Du Bois challenges these historians to act less as “scientists” in search of something like objective truth and more as propagandists for a social and economic order of segregation, violence, and exploitation:
To paint the South as a martyr to the inevitable fate, to make the North the generous emancipator, and to ridicule the Negro as the impossible joke in all development, we have in 50 years, by insults, insinuations and silence, so completely flawed and obliterated the history of the negro in America and his relation to its work and government that it is almost unknown.
Du Bois is, according to his own statement, “surprised” at the idea that the evil of history should be “forgotten, distorted, skimmed over.”
“We must forget,” he writes, “that George Washington was a slave owner, or that Thomas Jefferson had mulatto children … and just remember the things we consider honorable and inspiring.” The difficulty with this approach, he continues, “is that history loses its value and incentive and example; it paints perfect people and noble nations, but it does not tell the truth.”
Du Bois, who studied at the University of Berlin with some of the most renowned researchers of his time and who was the first black American to receive a doctorate from Harvard, believed that history should strive to be something resembling a science. . And if that were to be the case, “if the registration of human action would be laid down with the accuracy and fidelity in detail, which would allow its use as a yardstick and guide post for the future of nations,” then in his view, “to be set up some ethical standards in research and interpretation. “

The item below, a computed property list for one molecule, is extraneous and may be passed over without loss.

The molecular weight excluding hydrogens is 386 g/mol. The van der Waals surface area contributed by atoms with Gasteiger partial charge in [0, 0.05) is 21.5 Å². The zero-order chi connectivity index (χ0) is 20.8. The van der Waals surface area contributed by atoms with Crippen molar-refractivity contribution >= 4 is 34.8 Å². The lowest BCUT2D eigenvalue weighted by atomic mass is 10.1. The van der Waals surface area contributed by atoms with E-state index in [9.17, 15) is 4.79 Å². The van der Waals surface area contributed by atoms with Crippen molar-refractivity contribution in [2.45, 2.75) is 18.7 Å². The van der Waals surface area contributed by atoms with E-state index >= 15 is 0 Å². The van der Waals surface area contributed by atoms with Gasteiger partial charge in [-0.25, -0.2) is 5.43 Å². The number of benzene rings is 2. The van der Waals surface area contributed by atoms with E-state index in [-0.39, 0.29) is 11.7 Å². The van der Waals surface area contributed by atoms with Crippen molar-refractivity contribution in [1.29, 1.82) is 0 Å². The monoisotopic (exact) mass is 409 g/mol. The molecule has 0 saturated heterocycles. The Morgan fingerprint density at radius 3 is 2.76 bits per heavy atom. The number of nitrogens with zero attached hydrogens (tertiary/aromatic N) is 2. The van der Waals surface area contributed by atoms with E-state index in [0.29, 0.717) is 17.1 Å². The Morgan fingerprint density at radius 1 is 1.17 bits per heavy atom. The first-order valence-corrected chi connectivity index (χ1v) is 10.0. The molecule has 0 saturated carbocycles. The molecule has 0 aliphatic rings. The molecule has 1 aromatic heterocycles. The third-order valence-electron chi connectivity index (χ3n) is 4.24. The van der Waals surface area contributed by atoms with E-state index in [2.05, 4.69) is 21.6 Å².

Du Bois’ view was that when it came to reconstruction and the “American Negro,” American historians had come a long way from this ideal. Instead, they produced – for the benefit of both students and the general public – a story that constituted Reconstruction as a “shameful attempt to expose white people to ignorant Negro rule.” Instead of treating history as “a science or as an art that uses the results of science”, they had used it as a tool for “pleasure and amusement”, to inflate our national ego and give us a false but comfortable feeling of performance. ” This story, Du Bois wrote, existed only to “influence and educate the new generation in the way we want,” where “we” meant the existing power structure.
It is not difficult to see how this critique applies to current circumstances. Spurred on by a wave of youth protests that revealed (and then emphasized) the extent to which the Conservative movement had failed to imprint, in the next generation, its view of what America is, this effort to gag any discussion about the United States that Do not affirm a triumphant tale of national innocence is a clear and obvious attempt to make up for lost time.